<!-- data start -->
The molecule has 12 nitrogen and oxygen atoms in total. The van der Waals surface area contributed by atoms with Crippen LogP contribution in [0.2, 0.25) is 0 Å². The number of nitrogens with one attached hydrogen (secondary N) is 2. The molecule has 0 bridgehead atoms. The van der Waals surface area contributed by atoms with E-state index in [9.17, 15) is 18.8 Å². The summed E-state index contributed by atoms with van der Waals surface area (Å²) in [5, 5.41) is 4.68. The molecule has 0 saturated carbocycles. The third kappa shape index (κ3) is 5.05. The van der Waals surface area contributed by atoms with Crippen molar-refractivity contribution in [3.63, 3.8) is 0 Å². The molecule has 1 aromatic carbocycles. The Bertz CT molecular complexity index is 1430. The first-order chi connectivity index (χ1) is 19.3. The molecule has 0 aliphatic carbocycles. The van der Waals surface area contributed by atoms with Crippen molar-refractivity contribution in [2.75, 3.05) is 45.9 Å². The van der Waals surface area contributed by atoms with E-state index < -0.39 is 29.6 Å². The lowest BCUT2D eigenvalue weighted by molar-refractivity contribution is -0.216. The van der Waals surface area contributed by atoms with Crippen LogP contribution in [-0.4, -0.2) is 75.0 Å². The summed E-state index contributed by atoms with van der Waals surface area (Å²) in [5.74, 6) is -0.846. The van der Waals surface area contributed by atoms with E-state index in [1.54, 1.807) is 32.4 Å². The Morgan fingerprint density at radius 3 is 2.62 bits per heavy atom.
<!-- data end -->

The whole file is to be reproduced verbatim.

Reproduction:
The molecule has 12 nitrogen and oxygen atoms in total. The van der Waals surface area contributed by atoms with Crippen LogP contribution in [0.2, 0.25) is 0 Å². The number of nitrogens with one attached hydrogen (secondary N) is 2. The molecule has 0 bridgehead atoms. The van der Waals surface area contributed by atoms with E-state index in [9.17, 15) is 18.8 Å². The summed E-state index contributed by atoms with van der Waals surface area (Å²) in [5, 5.41) is 4.68. The molecule has 0 saturated carbocycles. The third kappa shape index (κ3) is 5.05. The van der Waals surface area contributed by atoms with Crippen molar-refractivity contribution in [3.63, 3.8) is 0 Å². The molecule has 1 aromatic carbocycles. The Bertz CT molecular complexity index is 1430. The first-order chi connectivity index (χ1) is 19.3. The molecule has 0 aliphatic carbocycles. The van der Waals surface area contributed by atoms with Crippen molar-refractivity contribution in [2.75, 3.05) is 45.9 Å². The van der Waals surface area contributed by atoms with E-state index < -0.39 is 29.6 Å². The lowest BCUT2D eigenvalue weighted by molar-refractivity contribution is -0.216. The van der Waals surface area contributed by atoms with Crippen LogP contribution in [-0.4, -0.2) is 75.0 Å². The summed E-state index contributed by atoms with van der Waals surface area (Å²) in [5.74, 6) is -0.846. The van der Waals surface area contributed by atoms with E-state index in [1.54, 1.807) is 32.4 Å². The Morgan fingerprint density at radius 3 is 2.62 bits per heavy atom.